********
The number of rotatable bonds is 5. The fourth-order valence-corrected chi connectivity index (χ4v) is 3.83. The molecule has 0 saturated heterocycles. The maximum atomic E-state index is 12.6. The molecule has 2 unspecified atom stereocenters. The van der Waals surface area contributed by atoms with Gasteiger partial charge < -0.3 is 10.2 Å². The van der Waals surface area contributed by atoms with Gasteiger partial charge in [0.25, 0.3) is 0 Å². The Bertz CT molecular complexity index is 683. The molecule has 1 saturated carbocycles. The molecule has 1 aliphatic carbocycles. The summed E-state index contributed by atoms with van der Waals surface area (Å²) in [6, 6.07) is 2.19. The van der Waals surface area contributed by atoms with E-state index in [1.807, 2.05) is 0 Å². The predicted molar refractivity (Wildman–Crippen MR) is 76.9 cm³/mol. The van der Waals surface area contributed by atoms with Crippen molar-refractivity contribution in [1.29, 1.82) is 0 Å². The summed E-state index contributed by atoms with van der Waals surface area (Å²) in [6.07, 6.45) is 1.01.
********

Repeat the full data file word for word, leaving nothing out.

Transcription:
The number of rotatable bonds is 5. The fourth-order valence-corrected chi connectivity index (χ4v) is 3.83. The molecule has 0 saturated heterocycles. The maximum atomic E-state index is 12.6. The molecule has 2 unspecified atom stereocenters. The van der Waals surface area contributed by atoms with Gasteiger partial charge < -0.3 is 10.2 Å². The van der Waals surface area contributed by atoms with Gasteiger partial charge in [0.25, 0.3) is 0 Å². The Bertz CT molecular complexity index is 683. The molecule has 1 saturated carbocycles. The molecule has 1 aliphatic carbocycles. The summed E-state index contributed by atoms with van der Waals surface area (Å²) in [6, 6.07) is 2.19. The van der Waals surface area contributed by atoms with E-state index in [1.807, 2.05) is 0 Å². The predicted molar refractivity (Wildman–Crippen MR) is 76.9 cm³/mol. The van der Waals surface area contributed by atoms with Crippen molar-refractivity contribution in [1.29, 1.82) is 0 Å². The summed E-state index contributed by atoms with van der Waals surface area (Å²) in [6.07, 6.45) is 1.01.